2016 Graduate School Alumni Society Lifetime Achievement Award
Timothy B. Gage, who received three advanced degrees at Penn State, is the 2016 recipient of the Graduate School Alumni Society Lifetime Achievement Award. This award is presented to alumni who have achieved exceptional success throughout the course of their career, and have demonstrated loyalty to the University and the Alumni Association. Gage was recognized for his accomplishments during the annual Graduate School Alumni Society Recognition Dinner on March 19.
Gage currently is professor of anthropology, epidemiology, and biostatistics, and associate director of the Center for Social and Demographic Analysis at the University at Albany, State University of New York.
Gage received a master’s degree in anthropology in 1974, master’s degree in ecology in 1979, and doctoral degree in anthropology in 1982. After receiving his doctorate, Gage was a postdoctoral scientist, and then assistant scientist, in the Genetics Department of the Southwest Foundation for Biomedical Research in San Antonio, Texas, until 1986, when he accepted an appointment as assistant professor in the Department of Anthropology at SUNY-Albany.
In 1989, Gage was appointed an assistant professor in the Department of Epidemiology in the School of Public Health at SUNY-Albany. He was promoted to associate professor in both departments in 1990, and to his current rank as a full professor in 1995. Gage continues to serve as an adjunct scientist with the Department of Genetics at Texas Biomedical Research Institute, formerly the Southwest Foundation for Biomedical Research.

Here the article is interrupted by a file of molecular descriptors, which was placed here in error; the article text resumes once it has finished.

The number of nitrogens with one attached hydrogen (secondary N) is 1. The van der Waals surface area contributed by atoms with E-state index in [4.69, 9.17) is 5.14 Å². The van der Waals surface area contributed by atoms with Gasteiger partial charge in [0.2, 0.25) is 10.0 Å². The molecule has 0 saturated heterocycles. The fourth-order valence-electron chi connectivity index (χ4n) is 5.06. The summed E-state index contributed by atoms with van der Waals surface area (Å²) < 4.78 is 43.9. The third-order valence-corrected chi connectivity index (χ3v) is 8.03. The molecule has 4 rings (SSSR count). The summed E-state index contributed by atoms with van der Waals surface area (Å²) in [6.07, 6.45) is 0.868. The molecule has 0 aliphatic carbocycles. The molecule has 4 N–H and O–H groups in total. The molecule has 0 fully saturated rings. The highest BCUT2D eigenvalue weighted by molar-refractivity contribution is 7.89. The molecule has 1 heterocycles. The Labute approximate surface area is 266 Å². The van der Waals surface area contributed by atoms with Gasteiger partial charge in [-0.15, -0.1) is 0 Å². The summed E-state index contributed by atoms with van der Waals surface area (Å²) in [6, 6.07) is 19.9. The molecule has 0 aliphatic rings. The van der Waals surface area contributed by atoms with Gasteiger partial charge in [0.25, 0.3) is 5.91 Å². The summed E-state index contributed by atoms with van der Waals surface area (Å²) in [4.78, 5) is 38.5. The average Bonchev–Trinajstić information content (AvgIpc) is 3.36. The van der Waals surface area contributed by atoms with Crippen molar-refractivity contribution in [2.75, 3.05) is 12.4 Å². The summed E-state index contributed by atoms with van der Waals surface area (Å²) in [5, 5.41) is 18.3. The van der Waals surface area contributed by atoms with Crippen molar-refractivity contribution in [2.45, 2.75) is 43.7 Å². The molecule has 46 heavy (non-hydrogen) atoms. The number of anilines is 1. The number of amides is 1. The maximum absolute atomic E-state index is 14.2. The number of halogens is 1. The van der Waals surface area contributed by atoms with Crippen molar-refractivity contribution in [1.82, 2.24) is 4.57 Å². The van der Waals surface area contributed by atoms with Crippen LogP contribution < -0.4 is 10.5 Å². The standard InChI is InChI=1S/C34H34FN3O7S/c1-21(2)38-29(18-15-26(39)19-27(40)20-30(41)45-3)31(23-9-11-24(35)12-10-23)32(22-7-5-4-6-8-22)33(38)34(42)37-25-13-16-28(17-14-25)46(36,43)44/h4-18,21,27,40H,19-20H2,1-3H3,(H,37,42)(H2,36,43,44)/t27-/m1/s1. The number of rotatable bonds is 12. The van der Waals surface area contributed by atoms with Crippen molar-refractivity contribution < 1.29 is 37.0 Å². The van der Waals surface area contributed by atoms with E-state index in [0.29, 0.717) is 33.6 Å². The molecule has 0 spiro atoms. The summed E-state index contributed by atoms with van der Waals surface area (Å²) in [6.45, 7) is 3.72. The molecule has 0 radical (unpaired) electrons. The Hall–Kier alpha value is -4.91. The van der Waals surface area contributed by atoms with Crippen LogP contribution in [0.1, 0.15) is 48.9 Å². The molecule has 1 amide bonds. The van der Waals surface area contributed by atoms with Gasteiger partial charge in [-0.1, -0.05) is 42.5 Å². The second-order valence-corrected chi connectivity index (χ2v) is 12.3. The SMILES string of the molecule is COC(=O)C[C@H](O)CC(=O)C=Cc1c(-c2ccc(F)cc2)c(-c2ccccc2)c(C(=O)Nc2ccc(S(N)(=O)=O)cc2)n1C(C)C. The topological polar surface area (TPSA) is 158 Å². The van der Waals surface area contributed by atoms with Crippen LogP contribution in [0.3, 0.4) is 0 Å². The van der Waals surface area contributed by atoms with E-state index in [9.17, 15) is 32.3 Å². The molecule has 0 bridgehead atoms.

Gage’s research has been supported by numerous grants from the National Science Foundation and Eunice Kennedy Shriver National Institute of Child Health and Human Development. His research interests are the evolution of life histories including the international, historic, pre-historic, and inter-ethnic variability of human demographic rates and the causes of this variability. He is currently pursuing research in several specific areas:
- statistical modeling of infant mortality using population-based parametric mixtures of logistic regression;
- developing methods of demographic analysis applicable to endangered species, including the non-human primates; and
- pre-historic human demography.
Listed among the many awards that Gage has received are the 2008 Outstanding Researcher/Scholar Award presented by the Research Foundation of the State University of New York and the 2006 President’s Excellence in Research Award presented by the University at Albany, State University of New York.
In a joint nomination, two Penn State professors in the Department of Anthropology wrote, “…Gage is, without question, one of the foremost anthropological demographers of his generation, and is recognized internationally as one of the most important scholars in biological anthropology more generally…Gage’s work has been foundational for our understanding of the ecology and evolution of human mortality patterns over long stretches of history and prehistory…He is precisely the sort of scholar that Penn State strives to produce.”